Another city with a unique architectural style, and a high school named for Niccolo Machiavelli. Famous for its olive oil.

Val D’Orcia (pictures)

The Val D’Orcia is not a city, but an area with a number of small towns worth a visit.

Montalcino is famous for its red wine, Brunello. The town is wall-to-wall wine stores, offering tastings at various prices; the best values are probably at the town-run cooperatives, rather than at the private wine shops.

Sant’Antimo is an abbey church with a small group of monks who sing Gregorian chant at intervals throughout the day. The décor is very Spartan, which will probably come as a bit of a shock if you go there after a series of opulent Italian churches.

San Quirico D’Orcia is a pretty small town famous for once being the base of Frederick Barbarossa, the red-bearded German who conquered Italy in the 11th C. The town center has a small northern style church, whose façade is decorated with Celtic Loops stonework hundreds of miles from their normal habitat. If the church is open, behind the altar is a small room with some beautifully inlaid wood panels.

Pienza, one of the first planned towns, was designed by the same Pope Pius who sponsored the Piccolomini Library in Siena Cathedral (Popes were Renaissance men in those days). The main square in Pienza was the one used for the small Italian town depicted in The English Patient (although the statue that blew up in the movie was the moviemaker’s invention). Pienza is famous for its fresh Pecorino cheese, which is totally different from the aged, dry Pecorino usually sold here, and well worth sampling. (If you like it, fresh Pecorino is usually available at Ferrari’s delis located throughout the Bay Area.)

Monte Oliveto Maggiore

This is a monastery where rich old Sienese men who were tired and jaded went to reclaim their spirituality before they died. They were willing to give up their creature comforts to live the monastic life, but not their art. The cloister is decorated with elaborate murals of the life of Saint Benedict, done mostly by another great artist you’ve never heard of, Il Sodoma, and partly by Luca Signorelli. The monastic library, which is not always open, has some wonderful examples of inlaid wood furniture, including some decorated with a greenish-colored wood they still haven’t been able to identify. The monastery is not far from Siena, but hard to find – get a good map. If you find yourself in Aquaviva, you’re hopelessly lost.

Cortona/Montepulciano (pictures, more pictures)

Cortona was the home of Luca Signorelli (in the 15th C) and Frances Mayes, author of A Villa in Tuscany, today. There is a small museum, hard to find, but with some wonderful paintings by Signorelli and by Fra Angelico. But Cortona is a wonderful small town to just be in, and to walk around. Not far away is Montepulciano, another famous wine town with a truly impressive hill. Check out the Etruscan funeral urns that are used for building blocks. There is a town-run cooperative at the top of the hill where you can taste the local wines, for a small charge.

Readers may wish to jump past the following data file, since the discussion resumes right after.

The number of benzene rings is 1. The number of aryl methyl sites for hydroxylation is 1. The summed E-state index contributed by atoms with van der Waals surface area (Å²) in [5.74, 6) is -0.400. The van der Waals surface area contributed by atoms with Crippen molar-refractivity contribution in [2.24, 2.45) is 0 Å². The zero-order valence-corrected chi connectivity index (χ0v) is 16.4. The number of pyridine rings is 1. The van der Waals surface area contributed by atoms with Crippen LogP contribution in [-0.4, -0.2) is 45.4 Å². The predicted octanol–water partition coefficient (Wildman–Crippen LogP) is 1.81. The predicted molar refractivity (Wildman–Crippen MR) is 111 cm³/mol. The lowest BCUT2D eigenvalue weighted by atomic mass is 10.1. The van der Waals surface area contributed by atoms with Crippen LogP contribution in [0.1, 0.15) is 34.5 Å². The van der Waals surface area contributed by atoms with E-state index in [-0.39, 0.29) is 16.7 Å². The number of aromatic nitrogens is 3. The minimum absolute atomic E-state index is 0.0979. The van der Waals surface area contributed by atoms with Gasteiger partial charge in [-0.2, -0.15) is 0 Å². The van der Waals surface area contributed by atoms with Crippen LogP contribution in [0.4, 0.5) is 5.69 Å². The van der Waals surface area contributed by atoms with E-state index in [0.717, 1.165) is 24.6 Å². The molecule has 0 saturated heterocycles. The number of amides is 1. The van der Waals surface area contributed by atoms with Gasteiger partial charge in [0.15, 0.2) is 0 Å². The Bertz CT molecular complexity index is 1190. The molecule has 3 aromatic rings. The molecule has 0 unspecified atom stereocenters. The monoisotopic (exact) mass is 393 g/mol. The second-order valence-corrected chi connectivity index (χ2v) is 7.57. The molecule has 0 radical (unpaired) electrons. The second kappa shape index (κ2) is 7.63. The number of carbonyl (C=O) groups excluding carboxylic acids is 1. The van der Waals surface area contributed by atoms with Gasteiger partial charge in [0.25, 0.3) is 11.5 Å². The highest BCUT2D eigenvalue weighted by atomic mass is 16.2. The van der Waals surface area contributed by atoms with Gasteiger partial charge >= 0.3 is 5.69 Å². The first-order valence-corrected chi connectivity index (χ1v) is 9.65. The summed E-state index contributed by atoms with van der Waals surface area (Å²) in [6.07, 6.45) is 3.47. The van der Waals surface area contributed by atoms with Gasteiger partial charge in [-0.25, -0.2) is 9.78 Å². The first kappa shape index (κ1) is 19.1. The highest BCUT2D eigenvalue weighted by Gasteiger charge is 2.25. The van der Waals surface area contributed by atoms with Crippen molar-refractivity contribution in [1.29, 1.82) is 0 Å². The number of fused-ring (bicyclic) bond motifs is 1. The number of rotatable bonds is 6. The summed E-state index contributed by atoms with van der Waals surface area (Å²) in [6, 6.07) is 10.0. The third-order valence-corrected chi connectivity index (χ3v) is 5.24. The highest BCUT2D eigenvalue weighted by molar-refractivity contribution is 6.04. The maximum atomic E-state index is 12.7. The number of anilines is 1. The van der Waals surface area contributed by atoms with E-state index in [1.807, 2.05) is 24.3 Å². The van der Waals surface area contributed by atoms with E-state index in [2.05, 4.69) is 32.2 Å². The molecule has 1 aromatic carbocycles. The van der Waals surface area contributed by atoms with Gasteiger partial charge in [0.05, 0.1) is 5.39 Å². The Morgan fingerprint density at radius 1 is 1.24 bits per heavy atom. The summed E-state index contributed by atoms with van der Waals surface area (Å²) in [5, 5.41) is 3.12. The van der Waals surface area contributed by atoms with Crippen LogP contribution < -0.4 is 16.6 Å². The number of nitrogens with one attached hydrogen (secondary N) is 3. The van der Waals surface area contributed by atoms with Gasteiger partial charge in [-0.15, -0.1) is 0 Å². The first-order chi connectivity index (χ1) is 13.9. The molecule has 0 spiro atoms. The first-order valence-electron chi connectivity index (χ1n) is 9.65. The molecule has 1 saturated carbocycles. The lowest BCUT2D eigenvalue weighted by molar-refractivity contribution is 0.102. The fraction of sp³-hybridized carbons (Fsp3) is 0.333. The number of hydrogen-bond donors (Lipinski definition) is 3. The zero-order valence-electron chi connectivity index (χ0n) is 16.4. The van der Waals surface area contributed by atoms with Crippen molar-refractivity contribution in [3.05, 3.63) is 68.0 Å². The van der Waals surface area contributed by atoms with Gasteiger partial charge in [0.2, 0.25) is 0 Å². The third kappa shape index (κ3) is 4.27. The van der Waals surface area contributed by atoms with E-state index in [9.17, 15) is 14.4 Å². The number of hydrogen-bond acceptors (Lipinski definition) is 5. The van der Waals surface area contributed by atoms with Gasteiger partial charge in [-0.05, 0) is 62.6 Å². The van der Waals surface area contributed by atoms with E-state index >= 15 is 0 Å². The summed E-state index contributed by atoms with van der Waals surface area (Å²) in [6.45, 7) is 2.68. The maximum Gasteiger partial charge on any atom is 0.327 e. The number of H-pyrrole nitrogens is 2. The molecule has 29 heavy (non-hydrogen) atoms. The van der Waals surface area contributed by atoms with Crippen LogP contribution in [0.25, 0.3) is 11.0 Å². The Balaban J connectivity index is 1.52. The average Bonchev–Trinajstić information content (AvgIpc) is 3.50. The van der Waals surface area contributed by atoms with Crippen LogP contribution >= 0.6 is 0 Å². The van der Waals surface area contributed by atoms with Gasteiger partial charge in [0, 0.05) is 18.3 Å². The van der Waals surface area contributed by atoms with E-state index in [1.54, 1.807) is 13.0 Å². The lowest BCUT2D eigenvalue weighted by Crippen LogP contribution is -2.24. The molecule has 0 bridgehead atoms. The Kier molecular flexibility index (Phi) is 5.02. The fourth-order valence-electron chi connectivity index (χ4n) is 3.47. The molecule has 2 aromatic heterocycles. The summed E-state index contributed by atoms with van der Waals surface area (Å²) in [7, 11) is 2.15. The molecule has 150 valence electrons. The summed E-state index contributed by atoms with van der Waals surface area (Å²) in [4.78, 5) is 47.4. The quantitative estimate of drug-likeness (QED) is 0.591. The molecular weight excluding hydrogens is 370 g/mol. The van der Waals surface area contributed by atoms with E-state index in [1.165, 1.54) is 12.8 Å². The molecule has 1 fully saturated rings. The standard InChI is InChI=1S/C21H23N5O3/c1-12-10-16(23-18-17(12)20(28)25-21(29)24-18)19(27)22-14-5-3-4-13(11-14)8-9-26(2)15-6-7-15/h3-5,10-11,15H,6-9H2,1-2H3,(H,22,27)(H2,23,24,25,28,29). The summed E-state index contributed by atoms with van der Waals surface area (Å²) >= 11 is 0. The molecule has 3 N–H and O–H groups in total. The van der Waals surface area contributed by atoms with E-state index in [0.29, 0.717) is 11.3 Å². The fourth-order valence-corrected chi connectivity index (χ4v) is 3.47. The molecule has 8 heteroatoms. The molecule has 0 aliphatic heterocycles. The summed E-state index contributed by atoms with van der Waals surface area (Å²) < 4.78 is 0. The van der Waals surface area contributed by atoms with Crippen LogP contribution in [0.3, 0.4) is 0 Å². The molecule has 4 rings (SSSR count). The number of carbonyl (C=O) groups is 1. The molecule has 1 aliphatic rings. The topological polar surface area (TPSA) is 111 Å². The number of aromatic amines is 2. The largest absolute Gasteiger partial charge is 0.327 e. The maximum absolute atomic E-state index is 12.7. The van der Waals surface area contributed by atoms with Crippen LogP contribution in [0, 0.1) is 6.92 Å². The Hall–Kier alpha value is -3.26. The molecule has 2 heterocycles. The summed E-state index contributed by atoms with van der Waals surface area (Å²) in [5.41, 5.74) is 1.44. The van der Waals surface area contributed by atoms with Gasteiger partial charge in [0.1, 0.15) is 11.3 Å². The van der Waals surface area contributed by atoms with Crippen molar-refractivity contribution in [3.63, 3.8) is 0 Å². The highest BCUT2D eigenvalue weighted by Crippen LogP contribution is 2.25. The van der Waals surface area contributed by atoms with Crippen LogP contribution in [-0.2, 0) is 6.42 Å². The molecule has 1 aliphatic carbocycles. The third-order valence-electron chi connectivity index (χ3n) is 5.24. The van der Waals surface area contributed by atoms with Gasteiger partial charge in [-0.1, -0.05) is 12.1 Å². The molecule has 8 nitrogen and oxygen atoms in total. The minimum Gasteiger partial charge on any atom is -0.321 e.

San Gimignano (pictures)

Interesting because most of its towers are still standing; most of the others in Tuscan towns have long since fallen down. A small town, it tends to be overwhelmed by tourists.

Assisi (pictures)

Again we are venturing into Umbria.  The recently restored cathedral is indeed a wonder, but the church is a pilgrimage site and all those shops selling ticky-tacky religious articles can be off-putting if you’re not prepared for it. This cathedral is run directly by the Vatican, and there is a dress code (see below).  If you go, you might want to visit San Damiano and the Eremo (hermitage) of St. Francis.  Both are a bit out of the town center.  They exude a bit more of the ascetic character one usually associates with St. Francis.

Perugia (pictures)

Interesting old town at the top of another Umbrian hill. Nice art museum with many Peruginos.

Spello, Montefalco, and Spoleto (pictures and more pictures)

If you are venturing further into Umbria, you might want to visit these towns.  Spello is one of Ted’s favorite places even though there are few special sites there.  Montefalco is a lovely town with top notch wine and very special frescoes by Gozzoli.  And, Spoleto is home to a beautiful church with frescoes by Lippi, a well-known music festival, and some gorgeous countryside.